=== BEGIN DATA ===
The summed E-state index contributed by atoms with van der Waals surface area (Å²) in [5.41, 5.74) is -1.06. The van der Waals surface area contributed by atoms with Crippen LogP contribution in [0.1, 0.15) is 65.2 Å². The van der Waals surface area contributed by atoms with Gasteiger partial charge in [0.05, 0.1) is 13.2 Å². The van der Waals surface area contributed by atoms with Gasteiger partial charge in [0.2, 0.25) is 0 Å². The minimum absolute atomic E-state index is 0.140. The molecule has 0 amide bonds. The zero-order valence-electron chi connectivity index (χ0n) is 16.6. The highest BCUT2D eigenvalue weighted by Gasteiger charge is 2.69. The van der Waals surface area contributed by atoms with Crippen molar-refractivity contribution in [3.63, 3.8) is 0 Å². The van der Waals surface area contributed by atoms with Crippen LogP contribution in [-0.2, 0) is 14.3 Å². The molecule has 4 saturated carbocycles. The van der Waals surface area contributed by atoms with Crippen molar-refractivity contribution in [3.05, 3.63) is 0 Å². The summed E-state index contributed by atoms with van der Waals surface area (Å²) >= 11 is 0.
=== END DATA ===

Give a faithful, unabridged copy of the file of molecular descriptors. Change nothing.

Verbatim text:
The summed E-state index contributed by atoms with van der Waals surface area (Å²) in [5.41, 5.74) is -1.06. The van der Waals surface area contributed by atoms with Crippen LogP contribution in [0.1, 0.15) is 65.2 Å². The van der Waals surface area contributed by atoms with Gasteiger partial charge in [0.05, 0.1) is 13.2 Å². The van der Waals surface area contributed by atoms with Gasteiger partial charge in [0.2, 0.25) is 0 Å². The minimum absolute atomic E-state index is 0.140. The molecule has 0 amide bonds. The zero-order valence-electron chi connectivity index (χ0n) is 16.6. The highest BCUT2D eigenvalue weighted by Gasteiger charge is 2.69. The van der Waals surface area contributed by atoms with Crippen molar-refractivity contribution in [3.63, 3.8) is 0 Å². The van der Waals surface area contributed by atoms with Crippen LogP contribution in [-0.2, 0) is 14.3 Å². The molecule has 4 saturated carbocycles. The van der Waals surface area contributed by atoms with Crippen molar-refractivity contribution in [3.05, 3.63) is 0 Å². The summed E-state index contributed by atoms with van der Waals surface area (Å²) >= 11 is 0.